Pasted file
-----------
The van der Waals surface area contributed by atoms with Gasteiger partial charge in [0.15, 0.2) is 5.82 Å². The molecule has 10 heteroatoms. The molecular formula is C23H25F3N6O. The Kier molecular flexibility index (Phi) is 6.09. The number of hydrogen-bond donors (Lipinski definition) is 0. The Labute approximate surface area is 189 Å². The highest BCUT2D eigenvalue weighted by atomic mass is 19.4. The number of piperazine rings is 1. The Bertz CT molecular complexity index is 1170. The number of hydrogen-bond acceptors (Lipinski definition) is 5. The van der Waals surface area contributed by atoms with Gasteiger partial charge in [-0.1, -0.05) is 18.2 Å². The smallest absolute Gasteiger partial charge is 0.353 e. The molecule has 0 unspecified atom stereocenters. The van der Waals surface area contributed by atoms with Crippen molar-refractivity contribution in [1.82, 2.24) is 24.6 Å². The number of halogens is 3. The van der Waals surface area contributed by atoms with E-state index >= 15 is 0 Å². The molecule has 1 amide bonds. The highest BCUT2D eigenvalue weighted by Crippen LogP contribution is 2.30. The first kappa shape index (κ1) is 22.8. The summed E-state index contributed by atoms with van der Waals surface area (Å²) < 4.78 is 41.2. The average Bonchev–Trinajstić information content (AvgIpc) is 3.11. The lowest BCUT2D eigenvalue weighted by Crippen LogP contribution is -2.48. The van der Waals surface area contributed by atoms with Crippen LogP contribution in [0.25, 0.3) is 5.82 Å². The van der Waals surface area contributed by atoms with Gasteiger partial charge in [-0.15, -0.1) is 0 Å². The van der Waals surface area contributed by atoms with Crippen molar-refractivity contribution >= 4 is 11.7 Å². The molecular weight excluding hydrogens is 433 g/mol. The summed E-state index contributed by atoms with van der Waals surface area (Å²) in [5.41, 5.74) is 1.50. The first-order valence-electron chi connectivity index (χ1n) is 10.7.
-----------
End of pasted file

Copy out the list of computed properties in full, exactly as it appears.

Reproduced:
The van der Waals surface area contributed by atoms with Gasteiger partial charge in [0.15, 0.2) is 5.82 Å². The molecule has 10 heteroatoms. The molecular formula is C23H25F3N6O. The Kier molecular flexibility index (Phi) is 6.09. The number of hydrogen-bond donors (Lipinski definition) is 0. The Labute approximate surface area is 189 Å². The highest BCUT2D eigenvalue weighted by atomic mass is 19.4. The number of piperazine rings is 1. The Bertz CT molecular complexity index is 1170. The number of hydrogen-bond acceptors (Lipinski definition) is 5. The van der Waals surface area contributed by atoms with Gasteiger partial charge in [-0.1, -0.05) is 18.2 Å². The smallest absolute Gasteiger partial charge is 0.353 e. The molecule has 0 unspecified atom stereocenters. The van der Waals surface area contributed by atoms with Crippen molar-refractivity contribution in [1.82, 2.24) is 24.6 Å². The number of halogens is 3. The van der Waals surface area contributed by atoms with E-state index >= 15 is 0 Å². The molecule has 1 amide bonds. The highest BCUT2D eigenvalue weighted by Crippen LogP contribution is 2.30. The first kappa shape index (κ1) is 22.8. The summed E-state index contributed by atoms with van der Waals surface area (Å²) < 4.78 is 41.2. The average Bonchev–Trinajstić information content (AvgIpc) is 3.11. The lowest BCUT2D eigenvalue weighted by Crippen LogP contribution is -2.48. The van der Waals surface area contributed by atoms with Crippen LogP contribution in [0.25, 0.3) is 5.82 Å². The van der Waals surface area contributed by atoms with Gasteiger partial charge in [-0.15, -0.1) is 0 Å². The van der Waals surface area contributed by atoms with Crippen molar-refractivity contribution >= 4 is 11.7 Å². The molecular weight excluding hydrogens is 433 g/mol. The summed E-state index contributed by atoms with van der Waals surface area (Å²) in [5.41, 5.74) is 1.50. The first-order valence-electron chi connectivity index (χ1n) is 10.7.